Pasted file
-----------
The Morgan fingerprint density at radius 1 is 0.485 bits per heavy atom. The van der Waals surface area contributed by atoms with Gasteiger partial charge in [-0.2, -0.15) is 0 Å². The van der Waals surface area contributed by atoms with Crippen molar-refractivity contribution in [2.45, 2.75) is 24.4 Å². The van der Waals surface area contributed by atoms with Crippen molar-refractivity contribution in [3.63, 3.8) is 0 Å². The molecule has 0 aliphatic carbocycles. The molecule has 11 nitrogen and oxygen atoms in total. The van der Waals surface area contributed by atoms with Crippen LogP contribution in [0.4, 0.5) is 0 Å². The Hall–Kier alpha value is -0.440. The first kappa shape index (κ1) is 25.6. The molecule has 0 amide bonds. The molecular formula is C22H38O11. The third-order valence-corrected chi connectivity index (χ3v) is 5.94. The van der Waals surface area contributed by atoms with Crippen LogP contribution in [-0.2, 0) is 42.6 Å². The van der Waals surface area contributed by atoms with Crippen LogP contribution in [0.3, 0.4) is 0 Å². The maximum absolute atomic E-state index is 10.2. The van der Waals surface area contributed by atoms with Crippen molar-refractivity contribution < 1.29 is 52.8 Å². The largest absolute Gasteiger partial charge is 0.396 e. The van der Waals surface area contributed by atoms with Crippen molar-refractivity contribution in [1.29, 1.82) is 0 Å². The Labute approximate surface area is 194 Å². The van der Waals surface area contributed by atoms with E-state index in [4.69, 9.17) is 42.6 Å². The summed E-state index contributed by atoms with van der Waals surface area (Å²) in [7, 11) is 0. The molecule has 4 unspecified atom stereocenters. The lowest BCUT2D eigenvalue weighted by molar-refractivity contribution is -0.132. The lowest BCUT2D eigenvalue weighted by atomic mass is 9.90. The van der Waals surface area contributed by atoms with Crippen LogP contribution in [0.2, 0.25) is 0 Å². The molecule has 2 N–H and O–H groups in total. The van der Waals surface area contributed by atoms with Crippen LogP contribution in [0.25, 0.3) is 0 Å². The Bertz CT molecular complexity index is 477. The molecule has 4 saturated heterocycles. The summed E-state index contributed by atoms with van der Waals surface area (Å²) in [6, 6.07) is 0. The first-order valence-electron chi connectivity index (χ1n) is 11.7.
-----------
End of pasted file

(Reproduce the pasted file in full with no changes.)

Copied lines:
The Morgan fingerprint density at radius 1 is 0.485 bits per heavy atom. The van der Waals surface area contributed by atoms with Gasteiger partial charge in [-0.2, -0.15) is 0 Å². The van der Waals surface area contributed by atoms with Crippen molar-refractivity contribution in [2.45, 2.75) is 24.4 Å². The van der Waals surface area contributed by atoms with Crippen molar-refractivity contribution in [3.63, 3.8) is 0 Å². The molecule has 0 aliphatic carbocycles. The molecule has 11 nitrogen and oxygen atoms in total. The van der Waals surface area contributed by atoms with Crippen LogP contribution in [0.4, 0.5) is 0 Å². The Hall–Kier alpha value is -0.440. The first kappa shape index (κ1) is 25.6. The molecule has 0 amide bonds. The molecular formula is C22H38O11. The third-order valence-corrected chi connectivity index (χ3v) is 5.94. The van der Waals surface area contributed by atoms with Crippen LogP contribution in [-0.2, 0) is 42.6 Å². The van der Waals surface area contributed by atoms with Crippen LogP contribution in [0.3, 0.4) is 0 Å². The maximum absolute atomic E-state index is 10.2. The van der Waals surface area contributed by atoms with Crippen molar-refractivity contribution < 1.29 is 52.8 Å². The largest absolute Gasteiger partial charge is 0.396 e. The van der Waals surface area contributed by atoms with Crippen molar-refractivity contribution in [1.29, 1.82) is 0 Å². The Labute approximate surface area is 194 Å². The van der Waals surface area contributed by atoms with E-state index in [4.69, 9.17) is 42.6 Å². The summed E-state index contributed by atoms with van der Waals surface area (Å²) in [7, 11) is 0. The molecule has 4 unspecified atom stereocenters. The lowest BCUT2D eigenvalue weighted by molar-refractivity contribution is -0.132. The lowest BCUT2D eigenvalue weighted by atomic mass is 9.90. The van der Waals surface area contributed by atoms with Crippen LogP contribution in [0.2, 0.25) is 0 Å². The molecule has 2 N–H and O–H groups in total. The van der Waals surface area contributed by atoms with Crippen LogP contribution in [0.25, 0.3) is 0 Å². The Bertz CT molecular complexity index is 477. The molecule has 4 saturated heterocycles. The summed E-state index contributed by atoms with van der Waals surface area (Å²) in [6, 6.07) is 0. The first-order valence-electron chi connectivity index (χ1n) is 11.7.